- The second challenge/obstacle concerns itself with the political parties and the difficulty in convincing and bringing all parties together on the idea. But the fact remains that the idea if brought into practice, will remove a huge burden from the government exchequer as well as remove various hindrances to government functioning. Parties, understandably, have their own agendas, but those that oppose the idea that is unequivocally aiding the nation(both in its growth and functioning) seriously need to have a look within their own ethical and patriotic base, if there is any.
- The third challenge is a matter of perspective. In my view, it is not necessarily an obstacle. For holding simultaneous elections, the machinery requirement(EVMs and VVPATs) will double as the ECI has to provide two sets (one each for Legislative Assembly election and Lok Sabha Election). But we all know this is something that the ECI(with 70 years of experience in conducting free and fair elections in the world's largest democracy) is more than equipped to handle.
- The fourth challenge is something that concerns itself with regional parties. Critics argue that holding simultaneous elections will be a major hindrance to regional parties' aspirations, relevance, and expansion. They stress the point that regional parties will not be able to compete with national parties in terms of election expenditure. Well, the very fact that critics focus on election expenditures while justifying their claims shows how out of touch they are with reality.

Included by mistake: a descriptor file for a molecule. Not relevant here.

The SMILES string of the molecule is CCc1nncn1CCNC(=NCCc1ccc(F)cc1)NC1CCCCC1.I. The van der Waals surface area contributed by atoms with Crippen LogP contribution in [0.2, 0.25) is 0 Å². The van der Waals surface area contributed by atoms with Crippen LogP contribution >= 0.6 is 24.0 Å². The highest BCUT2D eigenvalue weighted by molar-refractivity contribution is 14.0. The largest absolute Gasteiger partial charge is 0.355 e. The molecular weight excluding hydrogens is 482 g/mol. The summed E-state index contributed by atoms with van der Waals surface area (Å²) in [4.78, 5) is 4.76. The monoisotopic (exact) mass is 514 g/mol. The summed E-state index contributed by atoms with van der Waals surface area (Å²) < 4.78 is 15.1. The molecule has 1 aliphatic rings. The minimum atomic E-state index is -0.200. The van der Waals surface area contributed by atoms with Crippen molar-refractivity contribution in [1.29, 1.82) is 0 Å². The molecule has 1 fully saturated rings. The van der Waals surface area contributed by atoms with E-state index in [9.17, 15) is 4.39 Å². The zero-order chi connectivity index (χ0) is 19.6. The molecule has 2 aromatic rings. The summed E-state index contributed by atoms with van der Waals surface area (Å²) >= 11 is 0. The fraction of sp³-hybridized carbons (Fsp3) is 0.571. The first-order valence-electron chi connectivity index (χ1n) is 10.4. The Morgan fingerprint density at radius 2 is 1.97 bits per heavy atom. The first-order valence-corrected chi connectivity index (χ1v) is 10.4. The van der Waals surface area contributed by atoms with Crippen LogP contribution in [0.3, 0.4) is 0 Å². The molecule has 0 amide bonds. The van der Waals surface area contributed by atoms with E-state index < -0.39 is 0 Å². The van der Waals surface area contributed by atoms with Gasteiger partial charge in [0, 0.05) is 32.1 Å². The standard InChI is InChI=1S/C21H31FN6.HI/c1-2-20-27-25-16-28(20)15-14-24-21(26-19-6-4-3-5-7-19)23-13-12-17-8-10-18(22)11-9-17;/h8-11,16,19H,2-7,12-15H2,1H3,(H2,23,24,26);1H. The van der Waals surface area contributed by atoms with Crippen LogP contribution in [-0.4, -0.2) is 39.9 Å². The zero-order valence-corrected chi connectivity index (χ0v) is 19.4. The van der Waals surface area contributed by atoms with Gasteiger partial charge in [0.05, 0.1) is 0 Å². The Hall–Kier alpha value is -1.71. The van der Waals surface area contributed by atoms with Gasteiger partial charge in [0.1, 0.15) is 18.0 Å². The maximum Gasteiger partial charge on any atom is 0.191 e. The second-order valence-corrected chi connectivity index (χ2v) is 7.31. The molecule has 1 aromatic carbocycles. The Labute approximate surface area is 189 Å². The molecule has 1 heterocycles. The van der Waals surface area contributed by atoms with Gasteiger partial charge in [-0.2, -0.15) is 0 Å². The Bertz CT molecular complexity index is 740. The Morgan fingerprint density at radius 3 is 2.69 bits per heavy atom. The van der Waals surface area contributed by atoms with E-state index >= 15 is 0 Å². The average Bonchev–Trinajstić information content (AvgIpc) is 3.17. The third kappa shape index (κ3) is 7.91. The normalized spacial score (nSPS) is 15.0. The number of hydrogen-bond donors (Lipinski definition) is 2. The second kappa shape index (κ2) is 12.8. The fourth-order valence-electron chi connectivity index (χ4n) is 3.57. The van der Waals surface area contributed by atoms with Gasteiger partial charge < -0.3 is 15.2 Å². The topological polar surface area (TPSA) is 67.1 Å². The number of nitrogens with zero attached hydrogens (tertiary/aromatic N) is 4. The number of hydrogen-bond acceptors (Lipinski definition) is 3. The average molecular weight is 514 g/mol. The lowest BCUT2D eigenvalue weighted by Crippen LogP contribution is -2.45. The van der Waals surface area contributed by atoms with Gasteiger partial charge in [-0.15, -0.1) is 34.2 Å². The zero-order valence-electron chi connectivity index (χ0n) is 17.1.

The Advantages of simultaneous elections are many
- The biggest and perhaps the most obvious advantage of holding simultaneous elections is that it would greatly lighten the strain on the Government's exchequer. Due to frequent elections, a lot of money and manpower is used, and simultaneous elections would help to save the same. Also, the voter turnout will increase if elections are held simultaneously. The bottom line is that it will help keep a check on poll expenses party expenses and save public money. Also, it will go a long way in reducing the burden on administration and security forces.
- Single, common electoral roll: a common electoral roll will conserve an enormous amount of effort and expenditure as we all know, preparation of separate voters list cause duplication of the effort and the obvious high expenditure of the exercise.